“Tell me your profession, and I will anticipate your beliefs.” -Bonaparte Maia
Jen Groark (photographing a manta ray in the picture above) and Margaret Eyles (shown here swimming with a manta ray) were both in my Friday morning class this past week. I took photos of them in Ustrasana and by the end of class, they were discovering their many other similarities. I won't be surprised if a photo or a video soon surfaces with these two women, underwater.
Jen and her husband Bryce own Living Ocean Productions and take inspiring underwater images "capturing and documenting marine life and its ecology, with a primary emphasis on spreading education, awareness and conservation." You may remember watching one of their videos, Hawaiian Showers, in an earlier newsletter.(Note: the videos are beautiful but may take a few minutes to load. They're well worth the time!) Margaret enters the deep blue sea with her husband, Carlos Eyles, author, underwater photographer and free dive instructor who believes:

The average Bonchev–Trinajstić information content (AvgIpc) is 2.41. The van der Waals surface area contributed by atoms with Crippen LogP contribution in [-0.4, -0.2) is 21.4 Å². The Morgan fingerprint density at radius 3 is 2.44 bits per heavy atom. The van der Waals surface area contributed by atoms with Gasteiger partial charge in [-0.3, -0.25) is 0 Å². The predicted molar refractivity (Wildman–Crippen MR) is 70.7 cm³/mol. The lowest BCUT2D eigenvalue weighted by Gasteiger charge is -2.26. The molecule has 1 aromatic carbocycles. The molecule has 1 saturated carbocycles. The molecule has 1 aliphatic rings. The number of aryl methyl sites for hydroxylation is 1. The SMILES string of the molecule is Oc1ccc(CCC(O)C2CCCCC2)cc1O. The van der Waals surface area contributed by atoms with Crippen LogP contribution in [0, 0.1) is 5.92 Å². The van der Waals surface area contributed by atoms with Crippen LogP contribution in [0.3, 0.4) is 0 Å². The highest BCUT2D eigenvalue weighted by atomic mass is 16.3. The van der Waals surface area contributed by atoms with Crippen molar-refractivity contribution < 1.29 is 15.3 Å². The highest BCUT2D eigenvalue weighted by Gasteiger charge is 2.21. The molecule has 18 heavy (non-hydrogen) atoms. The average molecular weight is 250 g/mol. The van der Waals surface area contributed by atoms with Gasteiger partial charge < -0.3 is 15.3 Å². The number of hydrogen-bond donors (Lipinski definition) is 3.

"To operate effectively in the ocean on a breath-hold one must first be relaxed. To be relaxed in the body as well as the mind fosters a high level of awareness. Thus opening the diver to a more direct experience with the ocean."
Both women share a passion for yoga, and they involve themselves in class with a similar sense of respect and care for their bodies, the practice, and their fellow yogins. Their movements are fluid, their focus is inward. Graceful women, they are.
One of the major benefits of being a yoga instructor is to stand before a sea of people and watch them as they learn to dive deep, relaxed in their bodies yet highly aware of themselves and all of life that surrounds them.
Like the Deep Blue, yoga anticipates your beliefs. It will let you float on the surface and physically take you far and wide. At the same time, it welcomes you to go fathoms into another dimension, a floating existence reminiscent of your beginnings.